Perchlorate bio-reduction in a methane-based membrane biofilm reactor in the presence and absence of oxygen

Research output: Journal Publications and ReviewsRGC 21 - Publication in refereed journalpeer-review

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Author(s)

  • Mengxiong Wu
  • Jing-Huan Luo
  • Shihu Hu
  • Zhiguo Yuan
  • Jianhua Guo

Detail(s)

Original languageEnglish
Pages (from-to)572-578
Journal / PublicationWater Research
Volume157
Publication statusPublished - 15 Jun 2019
Externally publishedYes

Abstract

Perchlorate has been widely detected in various water environments and could cause serious health problems. Methane has been proposed as a promising electron donor to remove perchlorate from contaminated water, yet it is unclear whether and how microbial methane oxidation couples with perchlorate reduction, in particular under anoxic conditions. Here, the feasibility and performance of perchlorate reduction driven by methane in the presence and absence of oxygen were investigated and compared in a lab-scale methane-based membrane biofilm reactor. Long-term operational performance suggested that perchlorate was reduced to chloride, with 4 mg Cl/L/d of perchlorate removal rate under anoxic conditions. Differently, perchlorate removal rate increased to 16 mg Cl/L/d, and volatile fatty acids (VFAs) were produced from methane partial oxidation when a limited oxygen (10 mg/L/d) was externally supplied. Regardless of oxygen conditions, microbial perchlorate reduction driven by methane might be mediated through synergistic interactions by a microbial consortium, but with different key microbial members under both oxygen regimes. Under anoxic conditions, aerobic methanotrophs (likely Methylocystaceae and Methylococcaceae) might micro-aerobically oxidize methane by utilizing internal oxygen from microbial perchlorate reduction, which might be mediated by Rhodocyclaceae. In contrast, under oxygen-limiting conditions, methanogens (e.g., Methanosarcina) and fermenters (e.g., Veillonellaceae) likely jointly converted methane into VFAs, then dissimilatory perchlorate-reducing bacteria (e.g., Rhodocyclaceae) utilized the produced VFAs to reduce perchlorate to chloride. Our findings provide evidence to link methane oxidation with perchlorate reduction under both oxygen regimes, which could be facilitated to design a process to remove perchlorate from groundwater. © 2019 Elsevier Ltd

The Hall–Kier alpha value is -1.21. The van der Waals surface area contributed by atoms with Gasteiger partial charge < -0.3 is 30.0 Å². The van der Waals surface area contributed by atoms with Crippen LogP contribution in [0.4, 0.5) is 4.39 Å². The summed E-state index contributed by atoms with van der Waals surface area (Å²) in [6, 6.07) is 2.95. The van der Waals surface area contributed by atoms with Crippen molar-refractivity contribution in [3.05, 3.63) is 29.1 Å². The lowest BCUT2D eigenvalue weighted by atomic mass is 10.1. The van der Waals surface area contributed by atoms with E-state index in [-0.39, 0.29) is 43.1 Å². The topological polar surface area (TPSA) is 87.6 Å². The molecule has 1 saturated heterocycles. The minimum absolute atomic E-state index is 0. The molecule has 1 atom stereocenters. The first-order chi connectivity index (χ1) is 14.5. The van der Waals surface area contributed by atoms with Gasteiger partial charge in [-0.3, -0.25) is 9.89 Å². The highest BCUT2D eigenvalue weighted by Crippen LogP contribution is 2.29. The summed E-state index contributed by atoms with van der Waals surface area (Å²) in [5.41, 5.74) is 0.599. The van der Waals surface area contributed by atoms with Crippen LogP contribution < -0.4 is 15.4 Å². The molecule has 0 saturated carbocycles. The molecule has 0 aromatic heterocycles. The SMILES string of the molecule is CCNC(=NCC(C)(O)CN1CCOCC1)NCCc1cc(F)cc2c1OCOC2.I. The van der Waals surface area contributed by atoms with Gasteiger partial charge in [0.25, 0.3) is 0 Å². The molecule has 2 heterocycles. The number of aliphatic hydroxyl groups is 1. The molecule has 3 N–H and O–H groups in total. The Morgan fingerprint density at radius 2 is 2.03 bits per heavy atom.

Research Area(s)

  • Membrane biofilm reactor, Methane oxidation, Perchlorate reduction, Volatile fatty acids

Bibliographic Note

Publication details (e.g. title, author(s), publication statuses and dates) are captured on an “AS IS” and “AS AVAILABLE” basis at the time of record harvesting from the data source. Suggestions for further amendments or supplementary information can be sent to lbscholars@cityu.edu.hk.

Citation Format(s)

Perchlorate bio-reduction in a methane-based membrane biofilm reactor in the presence and absence of oxygen. / Wu, Mengxiong; Luo, Jing-Huan; Hu, Shihu et al.
In: Water Research, Vol. 157, 15.06.2019, p. 572-578.

Research output: Journal Publications and ReviewsRGC 21 - Publication in refereed journalpeer-review